Interventional - Drug
CATIS-ICAD is the first pilot RCT assessing safety of low-dose rivaroxaban plus ASA in patients with recent ischemic stroke/high-risk TIA secondary to intracranial atherosclerotic disease (ICAD), an area where a huge interest exists within the stroke community.
Demonstrating comparable safety to antiplatelet therapy is likely to have far reaching clinical impact, as this combination therapy then potentially could be used for patients with both intracranial and extracranial atherosclerotic disease. (The COMPASS trial already established that it is safe and effective in stroke prevention in extracranial atherosclerotic disease.)
Demonstration of safety and a trend towards efficacy in rivaroxaban plus ASA arm when compared with the ASA arm will provide a platform for a phase III efficacy trial.CATIS-ICAD Protocol - Download PDF
Interventional - Drug
Randomized, open-label, blinded endpoint, pilot trial
Robert Hart is Professor of Medicine (Neurology) at McMaster University and a vascular neurologist at Hamilton Health Sciences. After completing a fellowship in cerebrovascular disease at the Oregon Health Sciences University, he spent most of his career at the University of Texas Health Science Center in San Antonio before relocating to McMaster University in September 2011.
He has a long-standing interest in stroke, stroke research, and clinical trials. He has directed several randomized clinical trials serving as the principal investigator of the NIH/NINDS-sponsored Stroke Prevention in Atrial Fibrillation (SPAF) I, II and III trials (1987-2000) and co-principal investigator of the NIH/NINDS-sponsored Secondary Prevention of Small Subcortical Strokes (SPS3) randomized trials (2001-2013). Antithrombotic therapies to prevent stroke in atrial fibrillation and especially novel oral anticoagulants are areas of special interest. He has published more than 250 articles in peer-reviewed journals.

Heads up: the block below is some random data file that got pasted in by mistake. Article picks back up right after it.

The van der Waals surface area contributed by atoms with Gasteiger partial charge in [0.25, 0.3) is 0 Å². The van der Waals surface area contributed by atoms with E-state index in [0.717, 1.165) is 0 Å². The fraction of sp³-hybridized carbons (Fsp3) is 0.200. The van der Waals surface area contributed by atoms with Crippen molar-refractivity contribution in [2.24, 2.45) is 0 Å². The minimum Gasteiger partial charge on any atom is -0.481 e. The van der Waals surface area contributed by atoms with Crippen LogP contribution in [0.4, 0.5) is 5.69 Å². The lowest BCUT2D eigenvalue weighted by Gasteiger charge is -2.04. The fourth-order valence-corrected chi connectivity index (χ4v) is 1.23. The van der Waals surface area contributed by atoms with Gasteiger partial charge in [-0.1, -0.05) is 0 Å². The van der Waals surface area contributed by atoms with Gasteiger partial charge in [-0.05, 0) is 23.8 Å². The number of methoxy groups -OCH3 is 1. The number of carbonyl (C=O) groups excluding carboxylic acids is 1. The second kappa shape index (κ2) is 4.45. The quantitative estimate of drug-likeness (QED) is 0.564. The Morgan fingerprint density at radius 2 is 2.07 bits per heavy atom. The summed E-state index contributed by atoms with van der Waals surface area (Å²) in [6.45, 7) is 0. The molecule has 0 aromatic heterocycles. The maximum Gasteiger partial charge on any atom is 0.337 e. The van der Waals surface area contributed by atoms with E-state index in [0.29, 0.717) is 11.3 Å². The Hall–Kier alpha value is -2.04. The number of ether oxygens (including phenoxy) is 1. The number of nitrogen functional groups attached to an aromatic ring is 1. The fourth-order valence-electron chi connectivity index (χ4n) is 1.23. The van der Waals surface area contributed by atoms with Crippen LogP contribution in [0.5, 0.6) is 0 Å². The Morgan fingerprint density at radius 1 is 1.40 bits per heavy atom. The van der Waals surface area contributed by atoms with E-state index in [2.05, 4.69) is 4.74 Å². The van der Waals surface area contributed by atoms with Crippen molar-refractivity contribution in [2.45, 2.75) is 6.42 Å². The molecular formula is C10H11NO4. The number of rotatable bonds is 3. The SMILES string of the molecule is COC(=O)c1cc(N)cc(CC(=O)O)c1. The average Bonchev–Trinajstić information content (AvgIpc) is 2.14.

Kanjana (Sashi) Perera is an Investigator in the Brain Health research program at PHRI, Assistant Professor, Medicine (neurology), McMaster University, and a stroke neurologist at Hamilton Health Sciences. Her main research focus is on secondary stroke prevention, cryptogenic stroke, and uncommon causes of stroke and the optimization of clinical care in this patient population.
She has served as Principal Investigator and Co-Investigator for Phase II and III clinical trials, and is on the adjudication committees for international multicenter stroke/cardiovascular trials. She has won research awards, and her work has been published in high-impact medical journals. She obtained her medical degree from Sri Lanka with Honors for academic excellence. She completed her training in Neurology at the University of Western Ontario in 2013 and subsequently pursued a fellowship in Stroke/Vascular Neurology at McMaster University.
Danielle de Sa Boasquevisque is a Research Fellow at PHRI, supervised by Ashkan Shoamanesh, and is pursuing a Masters in Health Research Methodology at McMaster University. At PHRI, she is a co-Investigator in the ENRICH-AF trial and Project Officer for the CATIS-ICAD trial.
She obtained her MD from Federal University of Espirito Santo in Brazil and has completed internal medicine and neurology training in Sao Paulo, Brazil. In 2018, she completed her MSc in Neuroscience at Albert Einstein Institute/Sao Paulo, Brazil where she studied safety of transcranial direct current stimulation in patients after ischemic stroke. She also pursued a two-year clinical Stroke fellowship at McMaster University from 2018 to 2020.
Danielle has research interests in vascular neurology including acute stroke, neuro-rehabilitation, intracranial atherosclerotic disease and intracerebral hemorrhage. She is currently implementing an ICH cohort study and performing systematic review regarding ICH related outcomes.
Interim Associate Program Manager
Amanda Taylor is currently an interim Associate Program Manager, and a Senior Research Coordinator, currently coordinates trials in stroke, and has experience conducting trials in acute coronary syndrome and arrhythmia. Amanda joined PHRI in 2007. She holds a Bachelor of Science Degree (Honours) in Neurobiology from Brock University.
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